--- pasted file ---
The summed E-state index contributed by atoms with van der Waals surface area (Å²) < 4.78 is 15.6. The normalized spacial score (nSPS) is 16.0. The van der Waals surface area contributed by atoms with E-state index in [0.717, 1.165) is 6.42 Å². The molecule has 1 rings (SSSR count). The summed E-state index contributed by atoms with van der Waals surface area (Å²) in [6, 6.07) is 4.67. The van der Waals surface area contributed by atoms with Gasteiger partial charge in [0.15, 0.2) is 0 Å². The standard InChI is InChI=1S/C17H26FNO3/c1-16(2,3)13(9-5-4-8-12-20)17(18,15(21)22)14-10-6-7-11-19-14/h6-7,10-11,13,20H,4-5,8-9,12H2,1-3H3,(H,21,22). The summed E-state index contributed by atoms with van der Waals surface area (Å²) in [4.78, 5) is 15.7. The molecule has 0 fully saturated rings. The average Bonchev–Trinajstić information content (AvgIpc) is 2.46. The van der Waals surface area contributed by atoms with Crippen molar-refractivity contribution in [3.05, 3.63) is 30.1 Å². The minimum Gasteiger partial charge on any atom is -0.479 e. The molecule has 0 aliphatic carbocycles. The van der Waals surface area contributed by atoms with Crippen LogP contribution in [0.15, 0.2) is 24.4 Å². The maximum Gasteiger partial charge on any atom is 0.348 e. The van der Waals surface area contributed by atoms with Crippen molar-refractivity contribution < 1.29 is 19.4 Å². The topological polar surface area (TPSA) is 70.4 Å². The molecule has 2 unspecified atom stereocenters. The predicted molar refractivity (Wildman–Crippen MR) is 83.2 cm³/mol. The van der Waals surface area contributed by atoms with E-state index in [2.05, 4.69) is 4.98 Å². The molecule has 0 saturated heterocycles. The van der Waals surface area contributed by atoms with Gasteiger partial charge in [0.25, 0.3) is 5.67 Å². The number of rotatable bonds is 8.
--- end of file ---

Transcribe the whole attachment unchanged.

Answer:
The summed E-state index contributed by atoms with van der Waals surface area (Å²) < 4.78 is 15.6. The normalized spacial score (nSPS) is 16.0. The van der Waals surface area contributed by atoms with E-state index in [0.717, 1.165) is 6.42 Å². The molecule has 1 rings (SSSR count). The summed E-state index contributed by atoms with van der Waals surface area (Å²) in [6, 6.07) is 4.67. The van der Waals surface area contributed by atoms with Gasteiger partial charge in [0.15, 0.2) is 0 Å². The standard InChI is InChI=1S/C17H26FNO3/c1-16(2,3)13(9-5-4-8-12-20)17(18,15(21)22)14-10-6-7-11-19-14/h6-7,10-11,13,20H,4-5,8-9,12H2,1-3H3,(H,21,22). The summed E-state index contributed by atoms with van der Waals surface area (Å²) in [4.78, 5) is 15.7. The molecule has 0 fully saturated rings. The average Bonchev–Trinajstić information content (AvgIpc) is 2.46. The van der Waals surface area contributed by atoms with Crippen molar-refractivity contribution in [3.05, 3.63) is 30.1 Å². The minimum Gasteiger partial charge on any atom is -0.479 e. The molecule has 0 aliphatic carbocycles. The van der Waals surface area contributed by atoms with Crippen LogP contribution in [0.15, 0.2) is 24.4 Å². The maximum Gasteiger partial charge on any atom is 0.348 e. The van der Waals surface area contributed by atoms with Crippen molar-refractivity contribution < 1.29 is 19.4 Å². The topological polar surface area (TPSA) is 70.4 Å². The molecule has 2 unspecified atom stereocenters. The predicted molar refractivity (Wildman–Crippen MR) is 83.2 cm³/mol. The van der Waals surface area contributed by atoms with E-state index in [2.05, 4.69) is 4.98 Å². The molecule has 0 saturated heterocycles. The van der Waals surface area contributed by atoms with Gasteiger partial charge in [0.25, 0.3) is 5.67 Å². The number of rotatable bonds is 8.